“I Love Life!” Senior Guide
Volume 9 Edition 2
Advertisers Abbey Inn & Suites-Cedar City Abbey Inn & Suites-St. George Adams G-3 Collision Repair Alzheimer’s Association BeeHive Homes-American Fork South BeeHive Homes-Provo/Orem/Lehi
provide and enhance care and support for all affected; and to reduce the risk of dementia through the promotion of brain health. Our vision is a world without Alzheimer's.
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page 4 9 6 2 2 outside back cover 9 7 8 5 6 8 3 10 11 10
For advertising information contact Phil Patten 801-358-6552 or firstname.lastname@example.org
Utah Shakespeare Festival Celebrates Its Golden Anniversary: 50 Years of Shakespeare Under the Stars The Tony Award-winning Utah Shakespeare Festival is proud to announce the 50th Anniversary Celebration in 2011. In addition to a season of eight exciting plays, the Festival is planning a host of festivities for its golden anniversary. "Fiftieth anniversaries aren't all that common in this rapidly changing world, and in the world of non-profit theatre, they are extremely rare," said Bruce Lee, Festival communications director. "That is why we are entering into our fiftieth year with great pride and anticipation."
"We are very excited about plans for our fiftieth anniversary," said R. Scott Phillips, Festival executive director. "We will, of course, continue to provide world-class productions on our stages, but we also plan on celebrating this landmark year throughout the region with many different events and parties."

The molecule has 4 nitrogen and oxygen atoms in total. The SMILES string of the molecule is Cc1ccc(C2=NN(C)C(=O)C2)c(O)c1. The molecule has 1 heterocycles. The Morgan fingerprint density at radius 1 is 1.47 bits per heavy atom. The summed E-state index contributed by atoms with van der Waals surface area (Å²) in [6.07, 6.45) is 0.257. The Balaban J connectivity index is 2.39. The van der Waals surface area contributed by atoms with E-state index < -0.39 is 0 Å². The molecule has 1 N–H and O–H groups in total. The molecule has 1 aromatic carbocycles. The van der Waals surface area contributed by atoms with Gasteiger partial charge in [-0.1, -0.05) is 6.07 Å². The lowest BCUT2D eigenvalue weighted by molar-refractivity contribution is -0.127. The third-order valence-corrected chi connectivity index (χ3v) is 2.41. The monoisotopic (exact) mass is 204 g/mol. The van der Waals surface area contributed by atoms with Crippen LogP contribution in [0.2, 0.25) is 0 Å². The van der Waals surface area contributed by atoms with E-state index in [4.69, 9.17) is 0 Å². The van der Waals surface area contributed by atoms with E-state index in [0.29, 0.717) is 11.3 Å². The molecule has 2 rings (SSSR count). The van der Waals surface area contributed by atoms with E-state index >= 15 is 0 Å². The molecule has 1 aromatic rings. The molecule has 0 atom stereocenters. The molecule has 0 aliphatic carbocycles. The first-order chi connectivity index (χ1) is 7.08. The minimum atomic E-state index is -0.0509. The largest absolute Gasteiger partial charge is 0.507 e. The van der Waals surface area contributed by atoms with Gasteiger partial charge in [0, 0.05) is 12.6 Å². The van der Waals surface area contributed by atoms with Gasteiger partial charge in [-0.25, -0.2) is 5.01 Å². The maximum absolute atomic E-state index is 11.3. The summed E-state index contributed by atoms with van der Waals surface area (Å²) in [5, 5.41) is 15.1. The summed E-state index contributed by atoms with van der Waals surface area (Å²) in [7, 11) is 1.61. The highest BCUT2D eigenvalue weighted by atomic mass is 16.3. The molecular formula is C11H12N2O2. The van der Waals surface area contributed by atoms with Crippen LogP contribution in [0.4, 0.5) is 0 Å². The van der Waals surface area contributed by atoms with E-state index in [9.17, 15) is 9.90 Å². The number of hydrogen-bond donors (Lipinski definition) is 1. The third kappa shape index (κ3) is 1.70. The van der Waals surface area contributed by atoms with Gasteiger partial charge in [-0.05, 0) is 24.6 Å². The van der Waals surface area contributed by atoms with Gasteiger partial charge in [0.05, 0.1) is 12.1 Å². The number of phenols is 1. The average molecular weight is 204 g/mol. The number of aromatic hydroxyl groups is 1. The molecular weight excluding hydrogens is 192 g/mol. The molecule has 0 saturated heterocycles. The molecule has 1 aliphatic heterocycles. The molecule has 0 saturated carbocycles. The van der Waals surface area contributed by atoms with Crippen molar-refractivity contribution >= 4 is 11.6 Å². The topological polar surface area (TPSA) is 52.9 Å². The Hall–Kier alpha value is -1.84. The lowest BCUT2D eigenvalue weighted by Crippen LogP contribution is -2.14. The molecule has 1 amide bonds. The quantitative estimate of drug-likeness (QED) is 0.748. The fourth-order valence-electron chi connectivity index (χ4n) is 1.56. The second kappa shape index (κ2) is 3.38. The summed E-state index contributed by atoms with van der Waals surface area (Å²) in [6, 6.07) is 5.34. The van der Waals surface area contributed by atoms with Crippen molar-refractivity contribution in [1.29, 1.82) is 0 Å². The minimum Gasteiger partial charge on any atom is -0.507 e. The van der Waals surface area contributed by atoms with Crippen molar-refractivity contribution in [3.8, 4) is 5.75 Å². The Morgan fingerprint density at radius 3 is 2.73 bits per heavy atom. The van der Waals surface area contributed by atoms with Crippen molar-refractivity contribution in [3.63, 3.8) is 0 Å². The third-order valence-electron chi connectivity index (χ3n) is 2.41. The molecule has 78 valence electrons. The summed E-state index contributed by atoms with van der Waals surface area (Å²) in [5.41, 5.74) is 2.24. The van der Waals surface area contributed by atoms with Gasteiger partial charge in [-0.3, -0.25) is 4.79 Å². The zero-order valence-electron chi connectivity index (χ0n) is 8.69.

Anniversary plans include a reunion of cast members from the first season in 1962, a community-wide party commemorating Shakespeare's birthChristian day, a traveling exhibit of photos Barillas as Romeo and Magan Wiles as Juliet in the Utah Shakespeare Festival’s depicting the history of the Festival, 2011 production of Romeo and Juliet. (photo by Karl special post-play entertainment Hugh. Copyright Utah Shakespeare Festival 2011) The anniversary celebration will throughout opening week, a vintage include numerous community and car show, and a beautiful coffee-table Festival events, eight compelling plays, a new calendar and price book of the Festival's first fifty years. For a complete list of the structure, and new artistic leadership. Festivals 50th Anniversary events visit bard.org. The 2011 season of plays will have something for everyone and will offer the perfect celebration for long-term patrons of the Festival as well as those who will be attending for the first time. In the authentic Adams Shakespearean Theatre, one of the closest replicas of Shakespeare's Globe Theatre in the world, from June 23 through Sept. 3 will be William Shakespeare's magical comedy "A Midsummer Night's Dream," the haunting "Richard III," and the timeless love story "Romeo and Juliet." The season will also include five exciting productions in the Festival's Randall L. Jones Theatre. From June 23 through September 3 patrons can enjoy the classic American family musical, Meredith Wilson's "The Music Man," and Tennessee Williams' classic American drama "The Glass Menagerie." The third play opening in the Randall will enjoy an extended run through October 29. "Noises Off!," by Michael Frayn is a hilarious send-up of all things theatrical. The final two plays of the season will run from September 23 to October 29: The beautiful Shakespearean romance "The Winter's Tale" and the thrilling murder mystery "Dial M for Murder" by Frederick Knott. All play tickets include free admission to The Greenshow, which is performed every evening during the summer months, as well all orientations and seminars on topics like acting, costume design, and prop design. Patrons can also purchase tickets to additional educational events such as the Backstage Tour, and Repertory Magic. Tickets for the Festival are available now at 435-586-7878, or 1800-PLAYTIX. Patrons can also purchase tickets as well as access a wealth of Shakespeare and Festival-related information by visiting www.bard.org.